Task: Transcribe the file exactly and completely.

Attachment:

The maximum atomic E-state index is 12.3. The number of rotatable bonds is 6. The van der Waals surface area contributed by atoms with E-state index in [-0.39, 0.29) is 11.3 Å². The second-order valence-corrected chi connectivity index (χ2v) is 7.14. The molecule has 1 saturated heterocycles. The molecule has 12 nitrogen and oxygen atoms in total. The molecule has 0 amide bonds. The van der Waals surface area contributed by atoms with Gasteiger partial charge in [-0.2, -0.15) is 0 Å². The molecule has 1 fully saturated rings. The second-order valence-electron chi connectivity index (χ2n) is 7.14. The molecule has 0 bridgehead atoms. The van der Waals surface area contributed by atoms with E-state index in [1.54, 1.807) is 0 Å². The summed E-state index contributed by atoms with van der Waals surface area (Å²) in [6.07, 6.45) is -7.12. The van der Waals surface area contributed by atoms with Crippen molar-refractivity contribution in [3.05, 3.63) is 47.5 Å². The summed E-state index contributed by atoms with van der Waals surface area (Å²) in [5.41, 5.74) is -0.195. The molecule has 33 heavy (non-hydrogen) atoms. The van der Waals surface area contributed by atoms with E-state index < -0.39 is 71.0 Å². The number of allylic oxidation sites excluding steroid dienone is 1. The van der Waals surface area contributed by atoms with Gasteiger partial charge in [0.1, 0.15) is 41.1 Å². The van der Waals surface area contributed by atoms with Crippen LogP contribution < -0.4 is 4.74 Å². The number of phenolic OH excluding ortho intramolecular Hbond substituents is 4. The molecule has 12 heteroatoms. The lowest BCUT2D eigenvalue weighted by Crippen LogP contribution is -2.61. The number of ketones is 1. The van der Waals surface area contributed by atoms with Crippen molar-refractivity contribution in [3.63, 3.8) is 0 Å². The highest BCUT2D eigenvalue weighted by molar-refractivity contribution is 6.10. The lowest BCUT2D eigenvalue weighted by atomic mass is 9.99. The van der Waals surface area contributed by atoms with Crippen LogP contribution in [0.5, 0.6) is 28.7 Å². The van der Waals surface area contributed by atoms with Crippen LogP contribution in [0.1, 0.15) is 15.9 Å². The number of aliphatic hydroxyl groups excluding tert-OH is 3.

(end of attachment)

The maximum atomic E-state index is 12.3. The number of rotatable bonds is 6. The van der Waals surface area contributed by atoms with E-state index in [-0.39, 0.29) is 11.3 Å². The second-order valence-corrected chi connectivity index (χ2v) is 7.14. The molecule has 1 saturated heterocycles. The molecule has 12 nitrogen and oxygen atoms in total. The molecule has 0 amide bonds. The van der Waals surface area contributed by atoms with Gasteiger partial charge in [-0.2, -0.15) is 0 Å². The molecule has 1 fully saturated rings. The second-order valence-electron chi connectivity index (χ2n) is 7.14. The molecule has 0 bridgehead atoms. The van der Waals surface area contributed by atoms with E-state index in [1.54, 1.807) is 0 Å². The summed E-state index contributed by atoms with van der Waals surface area (Å²) in [6.07, 6.45) is -7.12. The van der Waals surface area contributed by atoms with Crippen molar-refractivity contribution in [3.05, 3.63) is 47.5 Å². The summed E-state index contributed by atoms with van der Waals surface area (Å²) in [5.41, 5.74) is -0.195. The molecule has 33 heavy (non-hydrogen) atoms. The van der Waals surface area contributed by atoms with E-state index < -0.39 is 71.0 Å². The number of allylic oxidation sites excluding steroid dienone is 1. The van der Waals surface area contributed by atoms with Gasteiger partial charge in [0.1, 0.15) is 41.1 Å². The van der Waals surface area contributed by atoms with Crippen LogP contribution < -0.4 is 4.74 Å². The number of phenolic OH excluding ortho intramolecular Hbond substituents is 4. The molecule has 12 heteroatoms. The lowest BCUT2D eigenvalue weighted by Crippen LogP contribution is -2.61. The number of ketones is 1. The van der Waals surface area contributed by atoms with Crippen molar-refractivity contribution in [3.63, 3.8) is 0 Å². The highest BCUT2D eigenvalue weighted by molar-refractivity contribution is 6.10. The lowest BCUT2D eigenvalue weighted by atomic mass is 9.99. The van der Waals surface area contributed by atoms with Crippen LogP contribution in [0.5, 0.6) is 28.7 Å². The van der Waals surface area contributed by atoms with Crippen LogP contribution in [0.1, 0.15) is 15.9 Å². The number of aliphatic hydroxyl groups excluding tert-OH is 3.